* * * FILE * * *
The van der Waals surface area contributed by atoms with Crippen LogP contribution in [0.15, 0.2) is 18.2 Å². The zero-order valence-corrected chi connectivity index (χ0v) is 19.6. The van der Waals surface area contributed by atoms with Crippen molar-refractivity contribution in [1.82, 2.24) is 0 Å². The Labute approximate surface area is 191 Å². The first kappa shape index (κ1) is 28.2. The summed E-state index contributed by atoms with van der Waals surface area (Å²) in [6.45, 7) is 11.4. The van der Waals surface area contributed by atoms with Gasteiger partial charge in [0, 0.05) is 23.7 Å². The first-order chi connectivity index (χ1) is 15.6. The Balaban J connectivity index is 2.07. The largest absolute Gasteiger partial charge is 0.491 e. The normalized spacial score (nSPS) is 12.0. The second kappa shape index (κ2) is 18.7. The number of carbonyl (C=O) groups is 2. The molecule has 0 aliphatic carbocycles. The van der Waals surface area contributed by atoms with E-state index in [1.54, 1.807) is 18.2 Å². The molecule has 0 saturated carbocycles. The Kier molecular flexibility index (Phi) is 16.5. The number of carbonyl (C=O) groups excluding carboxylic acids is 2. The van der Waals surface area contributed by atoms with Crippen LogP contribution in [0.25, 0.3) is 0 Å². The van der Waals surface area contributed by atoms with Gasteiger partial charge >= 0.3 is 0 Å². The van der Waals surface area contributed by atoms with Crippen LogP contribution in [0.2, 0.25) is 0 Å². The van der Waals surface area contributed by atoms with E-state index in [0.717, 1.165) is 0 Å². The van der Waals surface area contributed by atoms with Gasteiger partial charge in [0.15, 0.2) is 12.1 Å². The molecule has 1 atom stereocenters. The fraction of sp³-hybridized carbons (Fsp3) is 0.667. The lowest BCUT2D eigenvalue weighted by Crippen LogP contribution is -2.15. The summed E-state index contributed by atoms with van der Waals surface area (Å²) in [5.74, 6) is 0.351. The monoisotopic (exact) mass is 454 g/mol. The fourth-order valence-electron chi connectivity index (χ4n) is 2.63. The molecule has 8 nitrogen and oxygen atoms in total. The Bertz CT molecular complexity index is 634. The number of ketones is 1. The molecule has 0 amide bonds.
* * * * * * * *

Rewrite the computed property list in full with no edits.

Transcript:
The van der Waals surface area contributed by atoms with Crippen LogP contribution in [0.15, 0.2) is 18.2 Å². The zero-order valence-corrected chi connectivity index (χ0v) is 19.6. The van der Waals surface area contributed by atoms with Crippen molar-refractivity contribution in [1.82, 2.24) is 0 Å². The Labute approximate surface area is 191 Å². The first kappa shape index (κ1) is 28.2. The summed E-state index contributed by atoms with van der Waals surface area (Å²) in [6.45, 7) is 11.4. The van der Waals surface area contributed by atoms with Gasteiger partial charge in [0, 0.05) is 23.7 Å². The first-order chi connectivity index (χ1) is 15.6. The Balaban J connectivity index is 2.07. The largest absolute Gasteiger partial charge is 0.491 e. The normalized spacial score (nSPS) is 12.0. The second kappa shape index (κ2) is 18.7. The number of carbonyl (C=O) groups is 2. The molecule has 0 aliphatic carbocycles. The van der Waals surface area contributed by atoms with E-state index in [1.54, 1.807) is 18.2 Å². The molecule has 0 saturated carbocycles. The Kier molecular flexibility index (Phi) is 16.5. The number of carbonyl (C=O) groups excluding carboxylic acids is 2. The van der Waals surface area contributed by atoms with Crippen LogP contribution in [0.25, 0.3) is 0 Å². The van der Waals surface area contributed by atoms with Gasteiger partial charge >= 0.3 is 0 Å². The van der Waals surface area contributed by atoms with Crippen LogP contribution in [0.2, 0.25) is 0 Å². The van der Waals surface area contributed by atoms with E-state index in [0.717, 1.165) is 0 Å². The van der Waals surface area contributed by atoms with Gasteiger partial charge in [0.15, 0.2) is 12.1 Å². The molecule has 1 atom stereocenters. The fraction of sp³-hybridized carbons (Fsp3) is 0.667. The lowest BCUT2D eigenvalue weighted by Crippen LogP contribution is -2.15. The summed E-state index contributed by atoms with van der Waals surface area (Å²) in [5.74, 6) is 0.351. The monoisotopic (exact) mass is 454 g/mol. The fourth-order valence-electron chi connectivity index (χ4n) is 2.63. The molecule has 8 nitrogen and oxygen atoms in total. The Bertz CT molecular complexity index is 634. The number of ketones is 1. The molecule has 0 amide bonds.